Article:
Okay, okay. If you press him, Leavitt will admit that deep down, where the microphones do not reach, he is having a good time. He enjoys the little exchanges with his players during practices. He loves the big plays during games. He felt the same charge as everyone else over the wild crowd on Friday night. Even on the sideline, it is possible to smell the flowers.
It's just that, for the outside world, Leavitt continues to wear the face of a witness during cross-examination.
"I'm guarded," Leavitt said. "I'm sure people don't think I'm having any fun."
Part of it, Leavitt says, is because he is a head coach. When he was an assistant at Kansas State, he and Bob Stoops, now the Oklahoma coach, used to go out to celebrate big victories. The way Leavitt remembers it, he was good at it.
"I can be a nut," Leavitt said. "I can celebrate with the best of them."
After Friday night's victory over West Virginia, on the other hand, Leavitt went home. He and his wife watched a replay of the game on television. He tried to go to bed at 5 a.m. It didn't take. Finally, he went to sleep at 6:30 a.m. You know: Happy hour.
"I don't know how Coach Leavitt celebrates," Grothe said. "Maybe he has a Pepsi and a doughnut."
"When he's home by himself, who knows?" Walt Walker said. "Maybe he dances half-naked around the house. He dances after we win games. It's great to see. I think he could probably get a job in a Vegas show."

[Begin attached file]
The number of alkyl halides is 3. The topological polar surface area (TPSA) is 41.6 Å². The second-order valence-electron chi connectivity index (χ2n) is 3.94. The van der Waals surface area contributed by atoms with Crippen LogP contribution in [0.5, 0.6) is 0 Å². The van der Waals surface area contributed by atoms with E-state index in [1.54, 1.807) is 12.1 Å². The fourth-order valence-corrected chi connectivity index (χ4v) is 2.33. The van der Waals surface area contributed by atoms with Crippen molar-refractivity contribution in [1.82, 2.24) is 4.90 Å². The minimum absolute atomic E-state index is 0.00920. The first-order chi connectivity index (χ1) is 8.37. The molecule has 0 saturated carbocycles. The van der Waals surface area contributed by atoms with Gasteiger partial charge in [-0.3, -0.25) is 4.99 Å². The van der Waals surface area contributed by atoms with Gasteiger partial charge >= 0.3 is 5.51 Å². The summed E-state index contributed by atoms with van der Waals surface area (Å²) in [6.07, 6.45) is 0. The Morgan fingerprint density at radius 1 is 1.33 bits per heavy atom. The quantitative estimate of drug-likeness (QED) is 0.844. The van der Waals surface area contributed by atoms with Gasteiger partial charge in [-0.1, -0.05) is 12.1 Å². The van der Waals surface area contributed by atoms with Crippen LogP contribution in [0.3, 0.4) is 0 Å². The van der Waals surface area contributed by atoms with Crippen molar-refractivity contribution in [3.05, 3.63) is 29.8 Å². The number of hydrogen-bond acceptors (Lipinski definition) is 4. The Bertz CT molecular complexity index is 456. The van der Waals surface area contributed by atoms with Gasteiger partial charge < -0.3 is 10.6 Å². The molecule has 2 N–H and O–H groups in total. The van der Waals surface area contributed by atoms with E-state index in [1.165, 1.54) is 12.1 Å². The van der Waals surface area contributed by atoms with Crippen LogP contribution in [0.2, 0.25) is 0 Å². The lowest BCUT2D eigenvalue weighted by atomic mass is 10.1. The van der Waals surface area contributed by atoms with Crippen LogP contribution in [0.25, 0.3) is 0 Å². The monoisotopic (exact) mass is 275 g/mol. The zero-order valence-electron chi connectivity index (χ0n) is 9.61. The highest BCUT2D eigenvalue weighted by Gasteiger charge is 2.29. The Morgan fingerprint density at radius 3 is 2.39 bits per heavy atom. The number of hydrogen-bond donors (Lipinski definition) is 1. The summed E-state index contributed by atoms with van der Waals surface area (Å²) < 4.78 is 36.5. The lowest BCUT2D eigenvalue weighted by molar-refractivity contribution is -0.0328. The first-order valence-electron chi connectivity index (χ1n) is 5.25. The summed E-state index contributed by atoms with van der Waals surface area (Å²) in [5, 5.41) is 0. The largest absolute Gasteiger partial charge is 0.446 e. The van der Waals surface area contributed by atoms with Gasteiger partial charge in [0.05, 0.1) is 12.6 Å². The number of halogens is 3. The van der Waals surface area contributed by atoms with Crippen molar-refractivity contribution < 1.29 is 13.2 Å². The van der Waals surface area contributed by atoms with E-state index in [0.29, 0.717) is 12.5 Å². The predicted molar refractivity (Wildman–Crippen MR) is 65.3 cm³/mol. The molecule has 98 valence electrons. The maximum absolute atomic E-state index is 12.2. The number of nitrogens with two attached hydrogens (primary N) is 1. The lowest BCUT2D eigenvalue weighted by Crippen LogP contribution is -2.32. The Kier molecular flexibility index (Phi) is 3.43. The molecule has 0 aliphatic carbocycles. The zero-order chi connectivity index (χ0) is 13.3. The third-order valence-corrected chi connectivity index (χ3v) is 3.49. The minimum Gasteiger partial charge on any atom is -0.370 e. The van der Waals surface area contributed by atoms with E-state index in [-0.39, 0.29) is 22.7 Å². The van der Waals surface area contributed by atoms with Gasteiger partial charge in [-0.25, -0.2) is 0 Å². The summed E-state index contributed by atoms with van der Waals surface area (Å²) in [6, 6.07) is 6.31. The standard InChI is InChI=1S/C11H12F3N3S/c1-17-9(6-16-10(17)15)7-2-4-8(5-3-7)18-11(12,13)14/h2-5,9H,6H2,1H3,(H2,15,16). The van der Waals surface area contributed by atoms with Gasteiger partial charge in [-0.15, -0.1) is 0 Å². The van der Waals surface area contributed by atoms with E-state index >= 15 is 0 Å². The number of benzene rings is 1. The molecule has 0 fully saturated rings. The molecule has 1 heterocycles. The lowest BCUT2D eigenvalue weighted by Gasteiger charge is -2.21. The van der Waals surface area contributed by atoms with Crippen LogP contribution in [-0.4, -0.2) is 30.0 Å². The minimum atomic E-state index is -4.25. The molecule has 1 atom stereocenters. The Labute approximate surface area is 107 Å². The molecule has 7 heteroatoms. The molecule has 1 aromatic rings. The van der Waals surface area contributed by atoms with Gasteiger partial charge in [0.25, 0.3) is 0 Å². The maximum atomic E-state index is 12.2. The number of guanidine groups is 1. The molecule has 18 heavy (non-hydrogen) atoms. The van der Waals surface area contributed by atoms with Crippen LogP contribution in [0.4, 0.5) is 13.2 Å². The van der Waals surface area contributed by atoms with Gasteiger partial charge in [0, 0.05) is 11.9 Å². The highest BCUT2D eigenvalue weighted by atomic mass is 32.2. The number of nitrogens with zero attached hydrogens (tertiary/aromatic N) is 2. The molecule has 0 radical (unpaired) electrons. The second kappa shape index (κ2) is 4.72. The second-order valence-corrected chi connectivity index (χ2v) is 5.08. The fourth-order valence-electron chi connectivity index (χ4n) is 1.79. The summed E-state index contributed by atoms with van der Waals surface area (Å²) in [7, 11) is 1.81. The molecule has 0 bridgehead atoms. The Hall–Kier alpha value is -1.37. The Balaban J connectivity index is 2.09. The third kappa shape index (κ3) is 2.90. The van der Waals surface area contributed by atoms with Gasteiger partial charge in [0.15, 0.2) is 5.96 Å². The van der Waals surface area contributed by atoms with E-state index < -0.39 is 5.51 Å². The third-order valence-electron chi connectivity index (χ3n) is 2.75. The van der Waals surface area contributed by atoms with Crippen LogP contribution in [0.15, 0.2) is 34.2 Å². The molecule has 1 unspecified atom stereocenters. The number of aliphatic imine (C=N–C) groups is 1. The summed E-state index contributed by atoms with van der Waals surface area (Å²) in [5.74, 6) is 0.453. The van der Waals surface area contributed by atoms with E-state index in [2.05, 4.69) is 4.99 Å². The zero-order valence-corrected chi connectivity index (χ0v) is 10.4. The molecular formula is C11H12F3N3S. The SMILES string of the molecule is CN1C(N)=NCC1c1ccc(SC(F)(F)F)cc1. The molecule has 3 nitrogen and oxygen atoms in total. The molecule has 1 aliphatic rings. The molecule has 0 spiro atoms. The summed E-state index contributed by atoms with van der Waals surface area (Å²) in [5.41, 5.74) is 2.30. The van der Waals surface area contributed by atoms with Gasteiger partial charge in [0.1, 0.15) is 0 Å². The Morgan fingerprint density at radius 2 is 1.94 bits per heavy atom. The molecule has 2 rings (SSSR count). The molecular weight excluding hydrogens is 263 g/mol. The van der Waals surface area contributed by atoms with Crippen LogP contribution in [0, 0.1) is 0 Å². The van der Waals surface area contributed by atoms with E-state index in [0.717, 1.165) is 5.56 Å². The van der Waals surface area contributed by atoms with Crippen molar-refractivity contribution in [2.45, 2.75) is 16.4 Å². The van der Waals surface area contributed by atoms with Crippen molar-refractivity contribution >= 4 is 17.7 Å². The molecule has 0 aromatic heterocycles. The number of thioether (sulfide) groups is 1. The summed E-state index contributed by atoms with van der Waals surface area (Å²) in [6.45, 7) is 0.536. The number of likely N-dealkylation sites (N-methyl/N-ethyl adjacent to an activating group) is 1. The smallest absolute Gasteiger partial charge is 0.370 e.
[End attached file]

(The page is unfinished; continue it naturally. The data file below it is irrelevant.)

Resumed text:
Why is Leavitt guarded? He talks about how some statements can be taken wrong. He talks about how much he enjoys the news conferences where Bill Belichick of the Patriots says nothing.
Leavitt stood and walked around his desk. He sifted through the clutter, reaching underneath a scouting report on FAU, until he found a particular newspaper article.
Want to talk about Leavitt's face?
All of a sudden, there were veins jutting out of it.
A columnist in Monday's Birmingham News suggested that USF was a program built on players who weren't academically good enough to get into other schools. Alabama coach Nick Saban was quoted as saying that six players were at USF because Florida or FSU couldn't take them.
"It's totally untrue," Leavitt said, his voice rising. "How can someone make a statement like that? Out of 110 players, we have two nonqualifiers. Only one of them is starting, and both are going to graduate. Now, everyone in Alabama is going to believe this nonsense. What a slam that it is on our program."
In that moment, fueled by his anger, Leavitt let his guard down. It was there, with his players attacked, that you could see Leavitt's passion up close.
And really, this is who Leavitt is. Yes, he has affection for his team. Yes, he is proud of what it has accomplished.
Down deep, this is Leavitt's nature. During the week, he doesn't play the game very well. He doesn't show his joy nearly enough, and he could do a better job of publicly embracing the accomplishments along the way. Give him a cause, however, and Leavitt is willing to go at it.
More than anything, it is that intensity that has driven USF this far this fast. It is the reason USF has grown up. It is the reason for all the chatter.
Saturday, Leavitt will lead the Bulls one more time. You know, for the fun of it.